Of course, this doesn't mean that every possible emotional state has its own memories. In the first place, there are probably only a limited number of binding sites on a limited number of receptors that are involved in this process. However, that doesn't mean that any hormone without such a binding site can't affect memory. The body contains a number of cells that both secrete hormones and express receptors (for the same or other hormones) on their surfaces. As yet, we know very little about how the body computes its emotional state, although we know that there's a good deal of hard (number crunching) calculation by the more traditional central nervous system (CNS), especially the limbic system, and the autonomic nervous system, as well as secretion by cells of many types. Nerve cells do a great deal of secretion, and express a great number of receptors, any or all of which may influence both what/when they secrete hormones and how they perform the calculations more traditionally associated with the nerve cell.
If we consider the n-dimensional space defined by the "emotion vector", we could presumably map out the various areas where memory pretty much crosses over, and those areas where small changes to the internal state tend to create large "fades" in memory. Those wouldn't necessarily correlate with the effects of drugs, which are sort of "random scatter-shot" influences on what evolved as a fairly consistent system. But it seems likely that different natural emotional states will tend to have their own associated memories.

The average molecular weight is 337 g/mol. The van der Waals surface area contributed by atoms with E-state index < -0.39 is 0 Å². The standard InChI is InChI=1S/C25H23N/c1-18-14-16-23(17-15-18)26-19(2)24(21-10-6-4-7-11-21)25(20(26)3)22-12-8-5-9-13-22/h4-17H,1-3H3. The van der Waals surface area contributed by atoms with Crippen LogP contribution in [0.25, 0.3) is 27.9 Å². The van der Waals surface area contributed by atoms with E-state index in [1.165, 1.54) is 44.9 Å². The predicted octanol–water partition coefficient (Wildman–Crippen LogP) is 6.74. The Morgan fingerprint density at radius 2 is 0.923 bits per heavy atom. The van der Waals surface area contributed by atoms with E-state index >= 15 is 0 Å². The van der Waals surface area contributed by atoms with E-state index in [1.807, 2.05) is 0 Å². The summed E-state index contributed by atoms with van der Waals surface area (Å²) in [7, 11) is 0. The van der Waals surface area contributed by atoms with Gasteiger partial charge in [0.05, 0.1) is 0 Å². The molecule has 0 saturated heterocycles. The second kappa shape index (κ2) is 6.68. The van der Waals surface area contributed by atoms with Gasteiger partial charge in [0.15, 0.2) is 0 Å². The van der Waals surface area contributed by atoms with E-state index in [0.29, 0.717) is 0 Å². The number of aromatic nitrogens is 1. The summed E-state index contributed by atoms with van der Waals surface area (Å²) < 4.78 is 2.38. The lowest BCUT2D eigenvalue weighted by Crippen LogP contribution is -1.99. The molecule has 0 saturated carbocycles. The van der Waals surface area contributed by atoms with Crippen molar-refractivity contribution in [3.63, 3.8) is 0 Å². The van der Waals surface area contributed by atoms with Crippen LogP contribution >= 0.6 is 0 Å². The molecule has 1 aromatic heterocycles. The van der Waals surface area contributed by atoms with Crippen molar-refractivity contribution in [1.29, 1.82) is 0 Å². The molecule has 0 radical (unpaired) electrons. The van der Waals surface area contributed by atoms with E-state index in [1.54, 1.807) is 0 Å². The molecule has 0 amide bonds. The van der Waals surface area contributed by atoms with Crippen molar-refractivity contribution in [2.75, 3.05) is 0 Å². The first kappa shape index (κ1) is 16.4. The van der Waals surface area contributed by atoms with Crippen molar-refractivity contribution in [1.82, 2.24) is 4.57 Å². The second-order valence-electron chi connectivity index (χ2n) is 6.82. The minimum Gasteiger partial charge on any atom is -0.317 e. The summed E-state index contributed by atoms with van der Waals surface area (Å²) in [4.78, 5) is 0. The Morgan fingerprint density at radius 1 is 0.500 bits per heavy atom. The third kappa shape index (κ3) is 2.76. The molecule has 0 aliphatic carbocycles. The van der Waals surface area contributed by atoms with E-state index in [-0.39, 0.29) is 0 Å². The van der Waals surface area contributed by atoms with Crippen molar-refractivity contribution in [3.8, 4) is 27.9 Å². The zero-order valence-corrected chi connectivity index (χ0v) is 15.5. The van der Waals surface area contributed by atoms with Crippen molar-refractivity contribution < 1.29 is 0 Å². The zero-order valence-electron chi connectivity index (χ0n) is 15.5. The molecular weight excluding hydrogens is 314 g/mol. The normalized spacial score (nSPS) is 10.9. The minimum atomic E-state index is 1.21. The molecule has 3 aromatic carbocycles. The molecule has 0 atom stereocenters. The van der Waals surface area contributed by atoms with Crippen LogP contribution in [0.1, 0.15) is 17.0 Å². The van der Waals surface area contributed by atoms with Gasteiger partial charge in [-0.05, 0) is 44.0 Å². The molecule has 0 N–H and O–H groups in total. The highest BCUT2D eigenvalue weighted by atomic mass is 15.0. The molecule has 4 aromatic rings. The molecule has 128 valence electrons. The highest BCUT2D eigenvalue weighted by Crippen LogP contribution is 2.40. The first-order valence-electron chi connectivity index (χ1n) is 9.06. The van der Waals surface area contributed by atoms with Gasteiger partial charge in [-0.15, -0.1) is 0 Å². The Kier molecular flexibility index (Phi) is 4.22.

The observed effects of drugs, then, would modify the emotional state, that is the location in (n-dimensional) emotion space, often in unnatural ways, since they could well have effects on receptors in combinations never seen naturally.
If we assume that much of what we consider our personalities consists of memories at the level of the aversion the rats in the featured experiments were trained in, then it makes sense that much of our personality is itself dependent on our emotional state, and that we truly are, in some sense, "different people" when in a different mood or other emotional state.
Indeed, it seems reasonable that many cases of "multiple personality" are nothing but extreme cases of this effect, perhaps involving hormones that lack a strong effect on the more traditional types of "emotion".
It also brings up an interesting possibility regarding drug use: if a person has lots of "aversive" childhood memories, and the use of any drug with "state-dependent learning" effects makes those memories fade, you would expect that any new drug would automatically be pleasurable by contrast with normal life. Perhaps for many people it's not just the actual "mind-altering" effect of the drug that makes it so attractive, but the fact that they are more "distant" from unpleasant memories and associations.
This is important research, with many implications. It reaches into the fundamentals of how our brains create and maintain our personalities and consciousness.